Another night of cloud, and rain, and no Northern Lights!!! Bach to the ice beach at Jokulsarlon, and a couple of hours playing with the waves, the blocks of ice (which moved) at the same time as trying to keep dry and not fall over as you raced backwards and forwards on the beach.
The technique is as follows. You choose your block of ice, set your camera up, focus it and leave yourself some leeway on the depth of field etc. Make a mental note of where the tripod was, and then retreat until the wave has come in and has started going back down the beach. You then race in, put your tripod down – hopefully in the spot it was – and (with your shutter set to continuous shooting) and using a remote control, click away merrily. That’s the theory, that’s how the shot above was taken.
I soon tired of all that exercise, and wishing to keep my feet dry, and not wishing to look the fool as I fell over. I decided to be more passive and take moody shots of the ice blocks before the waves came in. Making focussing and depth of field my main consideration. That’s how I got the three shots that follow …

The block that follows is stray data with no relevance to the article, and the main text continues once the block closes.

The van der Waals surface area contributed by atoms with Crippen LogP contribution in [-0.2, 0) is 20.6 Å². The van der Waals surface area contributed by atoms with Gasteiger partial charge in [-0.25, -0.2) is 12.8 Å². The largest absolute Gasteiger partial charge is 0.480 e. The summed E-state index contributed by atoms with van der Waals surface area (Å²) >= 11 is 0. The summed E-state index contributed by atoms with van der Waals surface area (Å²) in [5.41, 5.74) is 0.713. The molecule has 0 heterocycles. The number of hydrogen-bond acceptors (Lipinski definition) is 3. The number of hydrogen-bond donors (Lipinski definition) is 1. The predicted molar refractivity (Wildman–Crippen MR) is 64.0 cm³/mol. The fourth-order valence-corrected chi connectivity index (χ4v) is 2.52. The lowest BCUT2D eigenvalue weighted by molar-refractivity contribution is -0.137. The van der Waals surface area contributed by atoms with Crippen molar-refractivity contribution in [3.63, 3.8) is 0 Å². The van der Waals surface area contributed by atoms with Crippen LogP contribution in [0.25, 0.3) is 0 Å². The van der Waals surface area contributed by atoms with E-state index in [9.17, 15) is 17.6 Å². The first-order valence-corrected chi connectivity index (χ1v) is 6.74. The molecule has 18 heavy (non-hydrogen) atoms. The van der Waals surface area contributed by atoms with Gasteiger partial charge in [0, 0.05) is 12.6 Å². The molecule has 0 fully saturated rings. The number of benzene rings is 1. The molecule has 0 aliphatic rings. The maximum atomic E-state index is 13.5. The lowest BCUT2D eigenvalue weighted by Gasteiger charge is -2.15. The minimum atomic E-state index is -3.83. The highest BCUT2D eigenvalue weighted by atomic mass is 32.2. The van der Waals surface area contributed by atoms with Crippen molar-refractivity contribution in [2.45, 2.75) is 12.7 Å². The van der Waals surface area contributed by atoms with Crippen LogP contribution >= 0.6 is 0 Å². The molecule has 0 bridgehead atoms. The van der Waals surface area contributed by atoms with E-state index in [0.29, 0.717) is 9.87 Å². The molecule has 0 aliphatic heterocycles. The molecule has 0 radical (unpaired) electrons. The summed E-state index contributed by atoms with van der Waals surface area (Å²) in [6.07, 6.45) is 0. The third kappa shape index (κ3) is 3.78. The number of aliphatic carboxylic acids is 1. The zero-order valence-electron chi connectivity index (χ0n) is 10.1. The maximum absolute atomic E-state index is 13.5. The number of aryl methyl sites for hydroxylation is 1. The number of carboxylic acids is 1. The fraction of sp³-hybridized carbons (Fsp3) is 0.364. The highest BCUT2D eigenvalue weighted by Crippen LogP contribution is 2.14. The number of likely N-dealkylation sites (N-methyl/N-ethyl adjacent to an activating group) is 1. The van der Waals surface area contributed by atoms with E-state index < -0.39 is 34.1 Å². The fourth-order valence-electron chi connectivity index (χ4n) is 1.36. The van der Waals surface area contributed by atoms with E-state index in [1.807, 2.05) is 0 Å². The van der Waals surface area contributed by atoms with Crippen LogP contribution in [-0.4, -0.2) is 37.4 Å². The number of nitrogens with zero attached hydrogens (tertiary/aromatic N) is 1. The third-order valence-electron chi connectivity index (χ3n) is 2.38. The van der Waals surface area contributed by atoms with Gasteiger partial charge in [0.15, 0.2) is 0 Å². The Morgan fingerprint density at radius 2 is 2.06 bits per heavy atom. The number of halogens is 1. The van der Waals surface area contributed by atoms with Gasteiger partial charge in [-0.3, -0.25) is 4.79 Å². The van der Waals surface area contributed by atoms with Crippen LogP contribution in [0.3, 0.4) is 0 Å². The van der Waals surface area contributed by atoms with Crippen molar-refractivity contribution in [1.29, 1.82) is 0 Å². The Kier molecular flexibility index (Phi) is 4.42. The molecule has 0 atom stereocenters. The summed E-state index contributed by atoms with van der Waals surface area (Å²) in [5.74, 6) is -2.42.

After our time on the beach, we went to take photos of the glacial lagoon – which is where I fell on a sheet of ice beside the car park and hurt my back. At this stage, I didn’t know how seriously, and I thought I’d recovered quite well. So much so, that I was able to get out of the coach quite easily to take these two photos of ponies – food photography as our Icelandic guide Thor called it!
However … on returning to the coach and in fastening my seat belt, my back went into spasm. The most painful thing I’ve ever experienced. I was taken to the medical centre in Hali, where it was assessed that I hadn’t broken anything, but the pain was still great, so I was prescribed some pretty strong pain killers and relaxants – they did work, thank goodness. That effectively was the end of my active photography on the trip. My gentle few steps from then on never taking me far from the coach.